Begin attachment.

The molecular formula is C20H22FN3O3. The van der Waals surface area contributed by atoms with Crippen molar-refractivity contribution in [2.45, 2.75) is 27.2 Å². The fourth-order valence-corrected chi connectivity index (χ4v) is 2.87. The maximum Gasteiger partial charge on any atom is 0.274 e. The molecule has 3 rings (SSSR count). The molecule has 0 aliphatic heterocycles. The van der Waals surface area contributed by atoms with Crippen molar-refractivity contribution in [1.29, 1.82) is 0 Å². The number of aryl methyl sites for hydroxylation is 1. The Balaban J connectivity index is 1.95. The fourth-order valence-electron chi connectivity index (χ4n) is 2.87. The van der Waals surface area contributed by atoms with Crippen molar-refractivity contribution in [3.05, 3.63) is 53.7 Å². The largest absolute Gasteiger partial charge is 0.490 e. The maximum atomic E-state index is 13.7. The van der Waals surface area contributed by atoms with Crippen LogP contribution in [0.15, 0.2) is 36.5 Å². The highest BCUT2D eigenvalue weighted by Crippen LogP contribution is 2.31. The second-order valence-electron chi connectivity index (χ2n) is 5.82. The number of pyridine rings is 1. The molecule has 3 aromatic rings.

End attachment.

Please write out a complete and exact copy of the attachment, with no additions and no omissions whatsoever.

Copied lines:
The molecular formula is C20H22FN3O3. The van der Waals surface area contributed by atoms with Crippen molar-refractivity contribution in [2.45, 2.75) is 27.2 Å². The fourth-order valence-corrected chi connectivity index (χ4v) is 2.87. The maximum Gasteiger partial charge on any atom is 0.274 e. The molecule has 3 rings (SSSR count). The molecule has 0 aliphatic heterocycles. The van der Waals surface area contributed by atoms with Crippen molar-refractivity contribution in [1.29, 1.82) is 0 Å². The number of aryl methyl sites for hydroxylation is 1. The Balaban J connectivity index is 1.95. The fourth-order valence-electron chi connectivity index (χ4n) is 2.87. The van der Waals surface area contributed by atoms with Crippen molar-refractivity contribution in [3.05, 3.63) is 53.7 Å². The largest absolute Gasteiger partial charge is 0.490 e. The maximum atomic E-state index is 13.7. The van der Waals surface area contributed by atoms with Crippen LogP contribution in [0.15, 0.2) is 36.5 Å². The highest BCUT2D eigenvalue weighted by Crippen LogP contribution is 2.31. The second-order valence-electron chi connectivity index (χ2n) is 5.82. The number of pyridine rings is 1. The molecule has 3 aromatic rings.